What Is My Case Worth?

Western New York Personal Injury Law Blog

What Is My Case Worth?

One of the most frequent questions we get is when someone calls a matter of weeks or days after they were in a car crash with the question, “How much is my case worth?”

Any good attorney should basically answer that question by saying something like, “It is impossible for me to even begin to answer your question without obtaining a great deal more information, some of which will take some time to obtain.”

Who is liable for the crash?

In order to determine what a case is worth, we want to know first, if there is a strong theory of liability against the prospective defendants.  For example, in a car crash case, is it a scenario where the other vehicle rear-ended my client or ran a stop sign or a red light?  If so, it is likely that we can prove that the defendant is 100% at fault.  If the liability or fault is not as clear cut, it does not mean that we cannot prevail, it just means that we might need to take additional steps to assist in proving the case.  In some cases, there may even be some evidence of shared responsibility between both drivers.  In those cases, the injured person’s damages are reduced by their percentage of culpability.  So, for example, in a 50/50 situation, damages are reduced by half.

What insurance coverage is available?

Secondly, we need to know what insurance coverage is available to our client.  In the car accident scenario, we first look to the policy of insurance on the car that was at fault.  In New York, current law allows drivers to carry as little as $25,000 in liability or bodily injury.  (Obviously, this is a ridiculously low amount when you consider the grievous injuries that arise from car accidents and the law needs to be revisited).  We then look for other potential sources.  If the driver of the car is not the owner and he/she owns a different car, then a claim can be made for that coverage as additional or “excess” insurance.  If the at fault driver was working as a ride share driver or was employed by a company and doing something employment related, there are likely to be additional sources of coverage.  If the at fault driver was impaired by alcohol, there might be a viable claim against the bar or restaurant that served him, again a possible source of more coverage.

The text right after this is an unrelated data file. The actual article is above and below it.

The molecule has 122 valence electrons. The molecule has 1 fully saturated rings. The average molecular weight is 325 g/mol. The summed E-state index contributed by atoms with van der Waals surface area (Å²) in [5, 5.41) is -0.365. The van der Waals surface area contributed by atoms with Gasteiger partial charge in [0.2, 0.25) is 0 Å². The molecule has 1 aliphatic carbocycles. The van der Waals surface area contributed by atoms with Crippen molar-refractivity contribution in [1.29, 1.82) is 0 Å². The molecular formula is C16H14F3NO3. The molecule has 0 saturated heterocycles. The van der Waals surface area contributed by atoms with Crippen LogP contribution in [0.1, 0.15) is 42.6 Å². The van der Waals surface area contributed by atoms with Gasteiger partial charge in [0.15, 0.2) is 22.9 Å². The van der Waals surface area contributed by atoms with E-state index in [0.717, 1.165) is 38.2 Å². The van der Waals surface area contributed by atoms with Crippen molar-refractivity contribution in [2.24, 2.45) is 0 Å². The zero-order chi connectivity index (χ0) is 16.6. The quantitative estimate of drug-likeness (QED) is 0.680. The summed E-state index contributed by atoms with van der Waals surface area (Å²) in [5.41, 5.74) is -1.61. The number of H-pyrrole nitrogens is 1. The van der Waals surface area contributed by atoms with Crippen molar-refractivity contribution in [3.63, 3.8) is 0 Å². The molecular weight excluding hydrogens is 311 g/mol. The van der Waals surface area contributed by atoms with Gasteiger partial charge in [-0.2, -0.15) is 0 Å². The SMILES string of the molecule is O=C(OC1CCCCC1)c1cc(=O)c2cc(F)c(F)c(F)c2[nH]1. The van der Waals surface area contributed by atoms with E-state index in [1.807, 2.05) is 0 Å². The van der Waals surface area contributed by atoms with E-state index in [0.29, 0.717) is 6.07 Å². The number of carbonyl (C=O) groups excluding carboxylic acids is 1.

New York’s SUM coverage

Finally, in New York, insurers are required to offer supplemental under insurance coverage (or SUM), which is relatively inexpensive.  Every driver should acquire SUM of at least $100,000, as some protection against all the cars driving around with the state minimum of $25,000.  So, we will need to look at all of the policies in our client’s household to see what SUM coverage is available.

Evaluating injuries and damages

We also need to evaluate injuries and damages.  This requires obtaining the medical records, monitoring continuing treatment, and determining the impact on all aspects of life in the future:  wages, shortened work life, medical expenses, etc.  Often, we need to request information from treating doctors and engage vocational and economic experts to help with this analysis.  One rarely knows what impact serious injuries will have on a person’s life until enough time passes and clear determination can be made about how they will be and what they will need for the next five years, ten years, and for the rest of their life.

So, there is a great deal that goes into determining what a case is worth and no good attorney would even attempt to answer that question without doing a thorough analysis, which leads me to what is perhaps the most important factor in determining what a case is worth, the quality and experience of the attorney who handles it.


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